Google releases stable Android 12, Google announced the next iteration of Android, the Android 12, during the I/O 2021. After the announcement, Android 12 went through several rounds of developer previews and beta builds. Now, Google has released the stable build of Android 12, but there’s a catch.
The build released is for the Android Open Source Project (AOSP). However, the Google Pixel smartphones won’t be getting the update starting today. Instead, Google says that the Pixel smartphones will receive the Android 12 stable build in the next few weeks.
Google releases stable Android 12
Earlier this week, Google made Android 12 open-source, enabling OEMs to get Android 12 code for their skins. So, many brand-specific coats like Samsung’s OneUI, OnePlus’s OxygenOS, and Xiaomi’s MIUI will now be able to develop an Android-12 based version for their smartphones.
However, the update will not be coming to all older devices. Most companies will soon release a list of smartphones that have come out in the last 1-2 years to get an Android 12 update. While some brands may offer the update to many older devices, others may not. Here’s our expected list of phones that could get Android 12, sorted by famous brands.
It released the source code for Android 9 Pie on August 6, 2018, the exact date that the stable update went live for the first two generations of Pixel devices. Similarly, the Android ten regular updates rolled out for Pixel phones on September 3, 2019, and you soon followed it that same day by the source code being uploaded to AOSP. Last year, Google released the Android 11 source code on September 8, 2020, shortly after rolling out the stable update to Pixel phones that very same day. Thus, there’s a strong chance the Android 12 regular update will roll out for Pixel phones on October 4, 2021, as that’s the tentative release date for the Android 12 source code.
However, this date could change because Google has yet to announce the Android 12 release date officially. So if you’re wondering why the release date seems to be happening a bit later than in previous years, we, unfortunately, don’t have a definitive answer. However, it’s worth noting that Android 12 is a much more substantive release than the last few OS releases, so Google may need a bit more time to iron out all the kinks.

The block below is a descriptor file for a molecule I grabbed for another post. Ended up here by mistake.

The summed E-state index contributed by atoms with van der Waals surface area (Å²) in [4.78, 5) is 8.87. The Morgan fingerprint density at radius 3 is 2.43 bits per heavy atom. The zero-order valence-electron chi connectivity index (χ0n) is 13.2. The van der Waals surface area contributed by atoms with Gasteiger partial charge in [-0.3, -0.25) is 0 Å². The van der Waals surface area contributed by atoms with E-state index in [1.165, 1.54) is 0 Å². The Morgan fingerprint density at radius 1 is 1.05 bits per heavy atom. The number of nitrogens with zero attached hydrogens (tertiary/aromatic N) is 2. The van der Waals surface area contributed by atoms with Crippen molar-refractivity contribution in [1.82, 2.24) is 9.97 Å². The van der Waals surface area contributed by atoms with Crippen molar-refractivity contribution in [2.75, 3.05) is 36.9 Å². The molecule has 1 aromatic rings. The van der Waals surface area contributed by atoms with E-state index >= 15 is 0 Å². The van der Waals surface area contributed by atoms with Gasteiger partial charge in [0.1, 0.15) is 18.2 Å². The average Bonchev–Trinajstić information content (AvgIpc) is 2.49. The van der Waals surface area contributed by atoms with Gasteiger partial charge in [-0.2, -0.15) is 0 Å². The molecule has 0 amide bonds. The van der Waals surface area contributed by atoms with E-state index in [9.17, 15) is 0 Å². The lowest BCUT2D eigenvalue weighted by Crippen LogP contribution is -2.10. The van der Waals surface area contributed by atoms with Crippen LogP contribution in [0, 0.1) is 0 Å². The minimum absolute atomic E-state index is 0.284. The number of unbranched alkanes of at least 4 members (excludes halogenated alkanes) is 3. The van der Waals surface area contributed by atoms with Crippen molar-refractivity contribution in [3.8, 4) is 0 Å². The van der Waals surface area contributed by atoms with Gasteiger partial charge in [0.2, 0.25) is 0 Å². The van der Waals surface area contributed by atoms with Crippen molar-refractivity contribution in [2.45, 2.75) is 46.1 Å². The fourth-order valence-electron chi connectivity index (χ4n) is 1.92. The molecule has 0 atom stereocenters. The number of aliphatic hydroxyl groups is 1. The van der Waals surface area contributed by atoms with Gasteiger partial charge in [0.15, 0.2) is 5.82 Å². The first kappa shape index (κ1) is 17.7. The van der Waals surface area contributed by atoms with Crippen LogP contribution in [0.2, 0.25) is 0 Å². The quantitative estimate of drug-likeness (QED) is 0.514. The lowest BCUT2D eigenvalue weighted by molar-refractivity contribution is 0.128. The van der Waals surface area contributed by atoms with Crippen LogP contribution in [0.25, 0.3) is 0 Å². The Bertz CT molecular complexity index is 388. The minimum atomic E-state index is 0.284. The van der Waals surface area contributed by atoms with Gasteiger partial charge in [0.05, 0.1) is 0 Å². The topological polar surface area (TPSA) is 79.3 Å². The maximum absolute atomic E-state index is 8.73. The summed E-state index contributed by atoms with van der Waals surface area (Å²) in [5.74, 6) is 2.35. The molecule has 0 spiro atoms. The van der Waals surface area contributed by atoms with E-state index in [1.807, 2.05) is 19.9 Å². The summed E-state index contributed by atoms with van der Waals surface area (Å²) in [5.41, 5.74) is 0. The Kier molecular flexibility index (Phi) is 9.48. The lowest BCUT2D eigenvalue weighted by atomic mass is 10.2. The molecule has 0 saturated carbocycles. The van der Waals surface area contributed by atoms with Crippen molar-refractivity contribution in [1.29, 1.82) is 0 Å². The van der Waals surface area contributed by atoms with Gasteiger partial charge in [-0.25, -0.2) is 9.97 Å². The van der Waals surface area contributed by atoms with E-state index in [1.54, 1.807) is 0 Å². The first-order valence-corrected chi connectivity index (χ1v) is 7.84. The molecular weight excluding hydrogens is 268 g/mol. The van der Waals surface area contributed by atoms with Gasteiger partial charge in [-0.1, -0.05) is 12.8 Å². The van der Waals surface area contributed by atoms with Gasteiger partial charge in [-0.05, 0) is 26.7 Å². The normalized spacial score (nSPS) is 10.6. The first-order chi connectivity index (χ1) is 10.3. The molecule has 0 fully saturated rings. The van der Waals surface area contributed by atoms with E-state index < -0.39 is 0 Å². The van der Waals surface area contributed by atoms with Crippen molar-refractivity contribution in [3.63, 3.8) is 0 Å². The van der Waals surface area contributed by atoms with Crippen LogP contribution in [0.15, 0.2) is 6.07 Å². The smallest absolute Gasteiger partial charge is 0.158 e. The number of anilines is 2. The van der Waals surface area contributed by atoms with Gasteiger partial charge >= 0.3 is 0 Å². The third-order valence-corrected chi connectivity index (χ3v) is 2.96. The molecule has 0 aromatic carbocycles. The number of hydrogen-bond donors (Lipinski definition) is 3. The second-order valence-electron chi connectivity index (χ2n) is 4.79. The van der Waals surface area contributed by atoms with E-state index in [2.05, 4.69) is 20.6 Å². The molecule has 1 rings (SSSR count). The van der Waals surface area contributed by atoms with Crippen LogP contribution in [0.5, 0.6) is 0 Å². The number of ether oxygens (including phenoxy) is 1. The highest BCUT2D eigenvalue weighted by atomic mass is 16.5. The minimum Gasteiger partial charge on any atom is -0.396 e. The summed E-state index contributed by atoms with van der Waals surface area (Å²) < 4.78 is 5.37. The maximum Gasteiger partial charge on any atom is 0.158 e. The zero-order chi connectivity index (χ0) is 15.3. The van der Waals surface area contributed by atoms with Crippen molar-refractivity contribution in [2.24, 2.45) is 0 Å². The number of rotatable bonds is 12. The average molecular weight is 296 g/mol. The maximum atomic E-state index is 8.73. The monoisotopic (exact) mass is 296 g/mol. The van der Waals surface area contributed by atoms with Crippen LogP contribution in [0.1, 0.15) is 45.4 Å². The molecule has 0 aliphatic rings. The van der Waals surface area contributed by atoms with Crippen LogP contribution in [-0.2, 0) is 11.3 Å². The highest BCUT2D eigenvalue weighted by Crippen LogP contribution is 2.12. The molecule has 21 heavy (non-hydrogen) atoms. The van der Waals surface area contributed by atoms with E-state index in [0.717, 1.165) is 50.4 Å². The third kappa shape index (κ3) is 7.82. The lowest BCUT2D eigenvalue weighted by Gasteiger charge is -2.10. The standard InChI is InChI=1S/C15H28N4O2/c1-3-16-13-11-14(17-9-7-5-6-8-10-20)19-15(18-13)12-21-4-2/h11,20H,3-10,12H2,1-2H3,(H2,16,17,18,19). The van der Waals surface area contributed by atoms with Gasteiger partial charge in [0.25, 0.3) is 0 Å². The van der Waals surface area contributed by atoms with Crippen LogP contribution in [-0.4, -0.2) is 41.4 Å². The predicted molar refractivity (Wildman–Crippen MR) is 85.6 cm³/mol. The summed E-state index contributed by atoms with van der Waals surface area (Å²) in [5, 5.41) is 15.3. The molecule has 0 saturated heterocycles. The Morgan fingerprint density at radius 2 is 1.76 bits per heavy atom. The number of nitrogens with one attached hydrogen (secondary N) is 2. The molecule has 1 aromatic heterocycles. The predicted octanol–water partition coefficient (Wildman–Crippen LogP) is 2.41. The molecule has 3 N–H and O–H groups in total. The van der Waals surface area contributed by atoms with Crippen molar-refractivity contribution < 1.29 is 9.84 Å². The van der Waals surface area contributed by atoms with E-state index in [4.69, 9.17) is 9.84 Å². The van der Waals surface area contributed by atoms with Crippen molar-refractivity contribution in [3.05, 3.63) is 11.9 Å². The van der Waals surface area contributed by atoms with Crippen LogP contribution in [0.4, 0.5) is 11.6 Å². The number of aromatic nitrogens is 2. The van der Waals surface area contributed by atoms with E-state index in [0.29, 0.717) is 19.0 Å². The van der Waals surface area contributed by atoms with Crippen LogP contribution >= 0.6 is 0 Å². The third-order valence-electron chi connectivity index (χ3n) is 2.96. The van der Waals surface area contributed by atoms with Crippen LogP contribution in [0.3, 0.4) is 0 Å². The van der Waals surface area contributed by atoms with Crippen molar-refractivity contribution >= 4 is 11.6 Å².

The company is also working on an interim maintenance release, the first Android point release in years. In any case, we won’t have to wait much longer to find out what Google’s plans are. So the only question left is, will the Pixel 6 series be announced before or after the Android 12 stable update?
It is to be noted that the Android 12 Stable Release has been scheduled for only selected devices currently available in the market. However, Google has covered most of the latest generations of phones from Motorola, One Plus, Samsung, and many more. To help out the readers, here is a complete list of all the phones compatible with the latest Android 12 OS. Some devices are likely to get the new Android 12 OS some days after its official release.
The Bottom Line
Android 11 offers a split-screen experience, where you can open two apps on your device simultaneously. For Android 12, 9to5Google said Google is working on an improved version called App Pairs. Currently, the split-screen effectively “pins” one app, but Android 12’s App Pairs system will group two apps as one “task” so you can choose two of your recently opened apps to become a pair. XDA Developers also showed this feature off after the preview landed.
Once paired, you should be able to toggle between using a different single app and the pair you created. 9to5Google shared a mockup of how the feature looks. (You can see it above. The left is Android 11 now. The right, however, shows how the recent view treats a pair as one joint activity.) Android 12’s App Pairs offers a divider, too, to let you adjust how much of the screen is used up by an app.